Eye injuries are costly to hockey teams
Wednesday, November 27 2013 | 00 h 00 min | News
Missed games associated with eye injuries sustained by hockey players cost franchises in the National Hockey League (NHL) more than $32 million from 2002 to 2013, according to a study presented at the Annual Meeting of the American Academy of Ophthalmology (AAO).
The researchers identified 149 eye injuries in that time frame. The majority of them were caused by being hit by the puck (37%) or struck by a high stick (28%). Only 18% were caused by fights.
Players who do not wear a visor are 4.23 times more likely to sustain eye injury. By measuring penalty minutes, hits and fights, the study was also able to show that the most aggressive players are most averse to wearing a visor.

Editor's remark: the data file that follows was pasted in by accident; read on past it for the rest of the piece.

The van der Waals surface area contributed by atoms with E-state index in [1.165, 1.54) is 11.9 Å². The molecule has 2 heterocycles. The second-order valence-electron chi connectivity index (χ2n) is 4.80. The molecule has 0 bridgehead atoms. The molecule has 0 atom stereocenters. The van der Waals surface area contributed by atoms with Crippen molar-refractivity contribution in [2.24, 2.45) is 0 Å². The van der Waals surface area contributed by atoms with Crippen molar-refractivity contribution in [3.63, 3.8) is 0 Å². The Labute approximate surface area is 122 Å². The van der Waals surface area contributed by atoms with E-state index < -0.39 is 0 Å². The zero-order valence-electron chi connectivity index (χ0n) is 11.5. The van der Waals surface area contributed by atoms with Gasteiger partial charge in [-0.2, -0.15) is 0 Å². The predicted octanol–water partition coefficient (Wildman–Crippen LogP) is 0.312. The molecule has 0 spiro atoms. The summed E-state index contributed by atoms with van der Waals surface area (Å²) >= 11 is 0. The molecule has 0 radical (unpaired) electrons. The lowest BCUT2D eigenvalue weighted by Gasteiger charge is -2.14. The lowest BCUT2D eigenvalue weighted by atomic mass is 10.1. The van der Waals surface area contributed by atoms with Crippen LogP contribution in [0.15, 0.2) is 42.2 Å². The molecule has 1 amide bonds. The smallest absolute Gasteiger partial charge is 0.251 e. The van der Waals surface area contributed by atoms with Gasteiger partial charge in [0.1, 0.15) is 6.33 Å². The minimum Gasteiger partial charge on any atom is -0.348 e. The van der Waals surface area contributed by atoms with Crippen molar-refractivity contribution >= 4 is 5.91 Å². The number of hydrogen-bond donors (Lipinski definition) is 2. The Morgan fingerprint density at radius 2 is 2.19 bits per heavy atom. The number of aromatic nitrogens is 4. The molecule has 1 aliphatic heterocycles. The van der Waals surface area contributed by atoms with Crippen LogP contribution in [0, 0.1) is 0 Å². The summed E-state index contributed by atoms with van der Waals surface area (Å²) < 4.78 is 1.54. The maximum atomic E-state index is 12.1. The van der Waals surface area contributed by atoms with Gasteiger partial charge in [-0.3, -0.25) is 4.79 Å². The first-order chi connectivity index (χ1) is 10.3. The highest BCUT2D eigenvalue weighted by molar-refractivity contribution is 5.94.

“Although it may seem like common sense to wear visors, until now there was little evidence that they could decrease injuries or could save the league money,” said lead researcher Jonathan Micieli, of the University of Toronto. “Quantifying these factors can make a big difference in the NHL’s policy discussions.”
Since June 2013, players new to the game must wear a visor. Those who had played over 26 games in the NHL at the time the rule was introduced can, however, decide whether or not they will wear one. About 73% of players wore visors during the 2012-2013 season.